References in periodicals archive ?
The second part of "Herbie to the Front" concludes with a study of Les Callan's iconic Johnny Canuck.
Another of Callan's jokes in the cartoons was the fact that Johnny Canuck was constantly misreading French and was trying to impress his friends and fellow soldiers.
Johnny Canuck, Canada Jack, the Northern Light, Captain Canuck, Northguard, Capitaine Kebec and Captain Canada were among the others.
Or how The Vancouver Sun devoted one-quarter of its front page yesterday to a photo of an Edmonton Oiler-turned-Vancouver Canuck fan getting a gigantic tattoo of Johnny Canuck, the team mascot, on his left thigh.
But before Johnny Canuck could be captured, he socked Hitler in the jaw and quickly escaped back to Canada.
Johnny Canuck spoke to the self-flattering belief that Canada's efforts were crucial for defeating Hitler.
Aside from Johnny Canuck, there is Nelvana of the Northern Lights (a white goddess in a mini-dress who protected the Arctic from "Kablunets, Nazi allies armed with Thormite Rays"), Captain Jack (an all-round athlete who battled Nazi saboteurs), Northern Light (a science fiction hero whose enemies were space aliens), Captain Canuck (who also fought space monsters as well as complex international banking conspiracies) and the similarly monikered Captain Canada (originally known as Captain Newfoundland, he defended the royal family from giant Japanese robots).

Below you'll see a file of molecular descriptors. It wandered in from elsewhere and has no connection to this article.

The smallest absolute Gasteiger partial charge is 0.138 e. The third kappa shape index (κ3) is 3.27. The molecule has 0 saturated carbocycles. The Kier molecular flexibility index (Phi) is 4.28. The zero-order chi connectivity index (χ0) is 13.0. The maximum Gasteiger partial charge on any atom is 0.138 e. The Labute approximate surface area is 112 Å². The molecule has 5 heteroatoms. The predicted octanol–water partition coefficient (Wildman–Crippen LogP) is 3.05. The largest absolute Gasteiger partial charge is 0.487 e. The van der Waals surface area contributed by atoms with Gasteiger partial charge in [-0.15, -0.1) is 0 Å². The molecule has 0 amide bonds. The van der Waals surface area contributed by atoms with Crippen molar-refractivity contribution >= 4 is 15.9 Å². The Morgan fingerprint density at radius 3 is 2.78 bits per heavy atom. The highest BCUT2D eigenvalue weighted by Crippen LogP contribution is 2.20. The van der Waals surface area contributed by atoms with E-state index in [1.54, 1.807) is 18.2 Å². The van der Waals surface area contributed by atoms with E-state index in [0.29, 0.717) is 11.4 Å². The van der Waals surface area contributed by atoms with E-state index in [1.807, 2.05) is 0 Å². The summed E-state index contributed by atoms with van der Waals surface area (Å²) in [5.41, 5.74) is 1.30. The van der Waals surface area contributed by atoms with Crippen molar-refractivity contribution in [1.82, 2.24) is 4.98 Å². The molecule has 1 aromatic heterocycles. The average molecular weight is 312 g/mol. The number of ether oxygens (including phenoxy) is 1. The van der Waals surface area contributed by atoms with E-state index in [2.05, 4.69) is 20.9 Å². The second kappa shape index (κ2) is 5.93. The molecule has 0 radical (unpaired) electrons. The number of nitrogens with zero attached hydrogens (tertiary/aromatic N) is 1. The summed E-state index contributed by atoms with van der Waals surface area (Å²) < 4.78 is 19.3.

He is a fan of the superhero genre and his chapters on Johnny Canuck and the other Canadian caped crusaders brim over with boyish enthusiasm, a quality missing in the rest of his rather sober and fact-dense book.
Over the years, Canadian heroes like Johnny Canuck, Nevana, and Iron Man filled the gap.
Heroes such as Johnny Canuck, Nelvana of the Northern Lights and others enjoyed a vogue during the war, supported by the enthusiastic readership of Canada's overseas military force.
I confess to reading Johnny Canuck's thoughts on the revitalisation of the Defence Public Affairs branch with some perplexity.
This resulted in numerous incidents of "Johnny Canuck" being involved in fighting and rowdy drunkenness in the small villages nearby when he could "escape" the confines of his muddy and cold camp.